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Climb Jabal Ghawil
Jabal Ghawil

Jabal Ghawil Facts:

  • AKA: - Al-Ain Alps, Swiss Mountain, The Grey Mountain.
  • Altitude: - Camp-site is at 600m, summit is at 1100m.
  • Round-trip: - Give youself 4.5hrs
  • Difficulty:- Easy walking and easy scrambles up the gullies. Take care if you choose the alternative descent because there are some loose, steep bits that you need to avoid.
  • Liz fear factor: - 2/10
  • Chirri dog factor: - Not many goats or donkeys, but those bat things are weird. A bit sore on my paws on the way down, and not too much shade on a hot day.
  • Dangers: - Don't take the alternative way down unless you are confident of your route-finding.
  • Wildlife and plants: - Caralluma Arabica in abundance, and some fascinating bats in the cave.
  • Navigation: - Ascent is very easy to follow. All waypoints are WGS84 datum.


Jabal Ghawil is located amidst the Omani mountains, about 50 kilometers north-east of the city of Al-Ain. Its distinctive light-grey colour, which has led some some people to nick-name it the 'Swiss Mountain' or the more imaginative 'Al-ain Alps', makes it stick out like a sore thumb against the much darker opheolitic outcrops surrounding it. The color makes it a great landmark. It also makes it easy to find!

I only recently stood on Jabal Ghawil's summit, although it's been helping me navigate for many years. While exploring the dunes east of the Al-ain to Al-Hayer highway, or the wadis to the east of the mountain itself; Jabal Ghawil has dutifully fulfilled the role of waymark, and has saved me from getting lost on many occasions. I knew it as 'The Grey Mountain', and although I've always been grateful for its help in showing me the way, I was never really driven to climb it.

From a distance, Jabal Ghawil is just not pretty; it looks more like a slag heap at a cement works, than a majestic mountain beckoning you to scale its slopes. I have to confess that I was wrong for all those years, because now that I've climbed the Jabal, I've discovered that it has hidden beauty. Just as you shouldn't judge a book by its cover, so it is with mountains; not only do they appear differently from different angles but also from different distances, and this one is a whole lot better closer up!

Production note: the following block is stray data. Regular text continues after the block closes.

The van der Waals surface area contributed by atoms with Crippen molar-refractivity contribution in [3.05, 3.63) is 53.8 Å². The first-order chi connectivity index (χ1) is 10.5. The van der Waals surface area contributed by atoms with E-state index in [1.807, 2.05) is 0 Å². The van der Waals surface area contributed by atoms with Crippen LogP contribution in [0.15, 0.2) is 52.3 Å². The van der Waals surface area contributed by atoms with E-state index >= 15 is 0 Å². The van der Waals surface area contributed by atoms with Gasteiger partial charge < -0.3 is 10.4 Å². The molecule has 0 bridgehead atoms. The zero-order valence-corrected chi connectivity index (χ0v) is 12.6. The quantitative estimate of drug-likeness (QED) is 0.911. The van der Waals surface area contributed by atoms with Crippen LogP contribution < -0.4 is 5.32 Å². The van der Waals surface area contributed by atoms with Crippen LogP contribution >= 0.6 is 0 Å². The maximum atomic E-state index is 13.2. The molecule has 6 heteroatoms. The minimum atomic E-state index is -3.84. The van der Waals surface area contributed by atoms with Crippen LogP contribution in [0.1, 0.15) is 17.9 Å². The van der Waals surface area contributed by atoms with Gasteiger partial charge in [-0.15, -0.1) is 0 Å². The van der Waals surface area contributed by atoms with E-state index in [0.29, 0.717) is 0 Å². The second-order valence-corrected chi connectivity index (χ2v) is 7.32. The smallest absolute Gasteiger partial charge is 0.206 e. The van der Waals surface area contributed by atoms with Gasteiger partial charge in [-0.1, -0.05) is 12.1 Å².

First, I must tell you the story of how I came to climb Ghawil. Many people contact me regarding information on my web-site, and I'm always glad to receive feedback. What is especially good is when someone tells me about somewhere new. In this case it was an email from Chris Tourenq; thanking me for the information on the web-site and paying me back with information on Ghawil. Chris didn't know the name of the mountain, but was able to give me a GPS location and a rough description of his climb. From then on it was inevitable that I should have to go and take a look for myself.

On top of old GhawilWe finally got to go in January this year (2004). Here is an excerpt from my diary: "Had a brilliant camp and fabulous climb. Cool on the summit at midday up at 1,100m. We came down via a different route, making a nice circuit. 12° C at sunrise!" Short and sweet, I know, but it reminds me of just how much we enjoyed that day and of course how pleasant it is to climb when the temperatures are so comfortable. We camped on the east flank of the mountain which gave me a good close up view and left me in no doubt about the route we would take on the climb the next morning.

For me, reaching the top of a mountain is always less important than how it's achieved. Half the fun is finding a good route, and in case you are in any doubt about what makes a route good, then I'll explain that a good route is one that gets you to the top but at the same time takes your mind off the inevitable hard work of climbing. Slogging straight up a mountain whose summit never seems to get any closer is not all that much fun; even though it's sometimes unavoidable. Choosing a route that winds its way up narrow gullies to the occasional pass with rewards of fantastic views, and which then finally delivers you on the summit, seemingly much more easily than you imagined, is my idea of hiking heaven. Luckily, because you can't always guarantee these things, our route up Ghawil turned out to be just great. The route took us up a series of short climbs each ending at a col, providing ever more spectacular views, and a welcome excuse for a rest.